How cities should deal with squatters.

How cities should deal with squatters.

How cities should deal with squatters.

The law, lawyers, and the court.
March 25 2009 12:12 PM

Homesteaders in the Hood

Squatters are multiplying in the recession—what should cities do?

Abandoned Office.
How should cities should deal with squatters during the recession?

To survive, everyone needs to have a place to be and to sleep, eat, and, let's face it, go to the bathroom. For most of us, that place is the home. As rising unemployment pushes more people out of their houses and apartments, however, and growing numbers of Americans cannot find a place to perform these essential functions legally, they will have little choice but to break the law. And so some of them are turning to a strategy that has cropped up repeatedly in American history—squatting. Governments are sometimes tempted to respond to a spike in this form of outlaw residency by simply forcing squatters out. The better strategy, however is to treat squatting as a symptom of a simultaneous failure of both the market and the government. Viewed in this light, an outbreak of squatting is a sign that governments should change their housing policies to make it easier for poor people to find the housing they need—as law-abiders instead of renegades.

Squatting, or unlawfully occupying and making use of land that belongs to someone else, tends to emerge when poverty and homelessness intersect with absentee ownership. It was widespread on the frontier of the 19th-century West, where settlers who couldn't afford to purchase land at market prices often simply occupied land owned by Eastern speculators (as well as land owned by the federal government and by Native American tribes).


From the point of view of local officials, this was a win-win, of a sort. Far-away owners were more interested in free-riding on rising property values, and flipping their land, than in developing it productively. So they resisted paying property taxes or investing in infrastructure. As a result, governments in the West were happy to lend squatters a hand in their efforts to get property out of the speculators' hands. Local governments frequently made it easier for squatters to obtain title through the legal doctrine of adverse possession (sometimes colloquially called "squatters rights")—for example, by shortening the time period required for squatting to mature into ownership. Ultimately, even the federal government joined in. After years of using the Army to chase squatters off its lands, Congress decided to create a legal avenue for settlers without money to become landowners: the 1862 Homestead Act.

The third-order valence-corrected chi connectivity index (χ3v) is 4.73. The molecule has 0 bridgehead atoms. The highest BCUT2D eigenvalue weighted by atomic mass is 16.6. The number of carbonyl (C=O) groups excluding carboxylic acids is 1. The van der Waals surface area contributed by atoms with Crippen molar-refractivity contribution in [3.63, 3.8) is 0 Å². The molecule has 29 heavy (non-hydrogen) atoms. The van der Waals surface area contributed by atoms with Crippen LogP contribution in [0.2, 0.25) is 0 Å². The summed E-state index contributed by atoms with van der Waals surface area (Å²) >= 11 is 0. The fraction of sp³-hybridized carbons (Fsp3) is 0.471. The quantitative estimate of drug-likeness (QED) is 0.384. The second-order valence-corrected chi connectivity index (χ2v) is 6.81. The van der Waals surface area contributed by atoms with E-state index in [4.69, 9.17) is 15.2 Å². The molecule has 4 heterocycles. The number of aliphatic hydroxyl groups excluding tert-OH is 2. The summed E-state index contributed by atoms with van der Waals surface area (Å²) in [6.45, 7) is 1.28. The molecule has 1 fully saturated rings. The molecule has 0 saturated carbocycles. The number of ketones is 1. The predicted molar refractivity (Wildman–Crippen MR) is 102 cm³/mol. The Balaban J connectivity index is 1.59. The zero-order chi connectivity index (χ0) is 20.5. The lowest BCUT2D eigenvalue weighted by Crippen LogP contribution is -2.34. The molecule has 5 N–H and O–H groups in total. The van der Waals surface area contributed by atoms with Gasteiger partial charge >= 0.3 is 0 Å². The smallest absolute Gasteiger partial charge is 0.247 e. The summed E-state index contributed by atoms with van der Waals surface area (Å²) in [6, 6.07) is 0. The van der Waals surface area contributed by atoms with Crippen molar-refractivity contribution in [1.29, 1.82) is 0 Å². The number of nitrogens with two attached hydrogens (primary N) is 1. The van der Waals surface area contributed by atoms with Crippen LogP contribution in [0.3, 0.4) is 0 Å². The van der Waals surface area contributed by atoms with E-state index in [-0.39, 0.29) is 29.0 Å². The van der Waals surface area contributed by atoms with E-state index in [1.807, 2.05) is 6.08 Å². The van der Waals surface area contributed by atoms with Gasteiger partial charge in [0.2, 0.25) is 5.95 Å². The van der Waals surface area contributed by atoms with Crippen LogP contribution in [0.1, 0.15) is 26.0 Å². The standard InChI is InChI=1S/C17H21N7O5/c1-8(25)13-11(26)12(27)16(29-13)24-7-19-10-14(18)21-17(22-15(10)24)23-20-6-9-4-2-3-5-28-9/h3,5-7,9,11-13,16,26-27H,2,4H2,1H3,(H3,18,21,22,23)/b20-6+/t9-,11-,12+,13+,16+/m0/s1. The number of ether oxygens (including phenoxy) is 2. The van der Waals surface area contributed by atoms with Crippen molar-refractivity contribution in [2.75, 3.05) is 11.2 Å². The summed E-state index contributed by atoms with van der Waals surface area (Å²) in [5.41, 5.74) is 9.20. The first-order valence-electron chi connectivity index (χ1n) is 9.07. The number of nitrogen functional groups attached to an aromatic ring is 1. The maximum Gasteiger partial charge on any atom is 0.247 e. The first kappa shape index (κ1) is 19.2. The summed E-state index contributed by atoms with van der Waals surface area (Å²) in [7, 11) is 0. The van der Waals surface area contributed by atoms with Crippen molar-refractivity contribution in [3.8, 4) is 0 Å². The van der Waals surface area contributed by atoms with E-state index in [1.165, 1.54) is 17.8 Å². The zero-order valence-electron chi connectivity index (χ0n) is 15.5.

A century later, in the 1970s, squatting went urban. In city after city, the market for urban housing collapsed amid a toxic (and self-reinforcing) brew of riots, redlining, and the flight of the white middle class to the suburbs. City governments acquired thousands of vacant units from owners who had fallen behind on their property taxes. Rather than turning these properties over to remaining low-income residents searching for affordable housing, many cities sought to auction them off to speculators, who in turn frequently fell behind on their own tax payments. In the meantime, the vacant buildings became magnets for crime and illegal dumping. In response, groups of squatters—backed by community organizations like ACORN—began to take over city-owned, vacant housing. Many city governments cracked down on the squatters, but others took a more measured approach, coming up with programs whereby urban "homesteaders" could acquire vacant housing through "sweat equity."

As the current recession picks up speed, we are again confronted with the ingredients for a squatting boom. Unemployment is closing in on double digits nationally, and homelessness is on the rise. Between late 2007 and late 2008, the number of families presenting themselves at homeless shelters in New York City increased by 40 percent. In Massachusetts during the same period, the statewide increase was more than 30 percent. At the same time, housing vacancy rates are at all-time highs. According to the Census Bureau, about 15 percent of housing units in the United States were vacant during the last quarter of 2008. That's 19 million homes sitting idle, largely in the hands of banks. The difference between the 1970s and today is that the crisis last time was focused on the urban centers, while this time around the suburbs are the site of the greatest mismatch between people without homes and homes without occupants.

And so, the squatters are squatting. In Sacramento, Calif., a tent city has begun to sprawl out on land owned by a utility company on the banks of the Sacramento River. The cluster used to be a small homeless camp but has grown in recent months to several hundred residents, an increasing number of whom the Los Angeles Times calls "recession victims." In Miami, where the foreclosure crisis has hit particularly hard, a group of families recently moved into foreclosed properties with the help of the advocacy group Take Back the Land. In Minneapolis, another group, the Poor People's Economic Human Rights Campaign, recently moved a dozen families into foreclosed housing.